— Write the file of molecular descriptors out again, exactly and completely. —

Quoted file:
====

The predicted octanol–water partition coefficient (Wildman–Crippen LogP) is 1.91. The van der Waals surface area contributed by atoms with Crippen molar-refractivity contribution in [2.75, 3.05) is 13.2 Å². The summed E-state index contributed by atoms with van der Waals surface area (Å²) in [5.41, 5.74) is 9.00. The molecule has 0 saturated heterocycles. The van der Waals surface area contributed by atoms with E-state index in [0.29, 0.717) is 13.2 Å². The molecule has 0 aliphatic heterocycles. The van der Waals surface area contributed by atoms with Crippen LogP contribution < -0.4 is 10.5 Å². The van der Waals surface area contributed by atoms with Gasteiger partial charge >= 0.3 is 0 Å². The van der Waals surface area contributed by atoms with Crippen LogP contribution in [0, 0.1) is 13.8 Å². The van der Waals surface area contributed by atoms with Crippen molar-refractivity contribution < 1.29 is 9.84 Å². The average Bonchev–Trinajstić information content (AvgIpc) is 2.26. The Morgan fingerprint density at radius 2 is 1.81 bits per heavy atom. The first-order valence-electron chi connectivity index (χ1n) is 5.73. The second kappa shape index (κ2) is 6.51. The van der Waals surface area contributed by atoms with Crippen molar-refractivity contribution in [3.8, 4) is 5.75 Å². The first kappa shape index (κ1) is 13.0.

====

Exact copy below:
The predicted octanol–water partition coefficient (Wildman–Crippen LogP) is 1.91. The van der Waals surface area contributed by atoms with Crippen molar-refractivity contribution in [2.75, 3.05) is 13.2 Å². The summed E-state index contributed by atoms with van der Waals surface area (Å²) in [5.41, 5.74) is 9.00. The molecule has 0 saturated heterocycles. The van der Waals surface area contributed by atoms with E-state index in [0.29, 0.717) is 13.2 Å². The molecule has 0 aliphatic heterocycles. The van der Waals surface area contributed by atoms with Crippen LogP contribution < -0.4 is 10.5 Å². The van der Waals surface area contributed by atoms with Gasteiger partial charge >= 0.3 is 0 Å². The van der Waals surface area contributed by atoms with Crippen LogP contribution in [0, 0.1) is 13.8 Å². The van der Waals surface area contributed by atoms with Crippen molar-refractivity contribution < 1.29 is 9.84 Å². The average Bonchev–Trinajstić information content (AvgIpc) is 2.26. The Morgan fingerprint density at radius 2 is 1.81 bits per heavy atom. The first-order valence-electron chi connectivity index (χ1n) is 5.73. The second kappa shape index (κ2) is 6.51. The van der Waals surface area contributed by atoms with Crippen molar-refractivity contribution in [3.8, 4) is 5.75 Å². The first kappa shape index (κ1) is 13.0.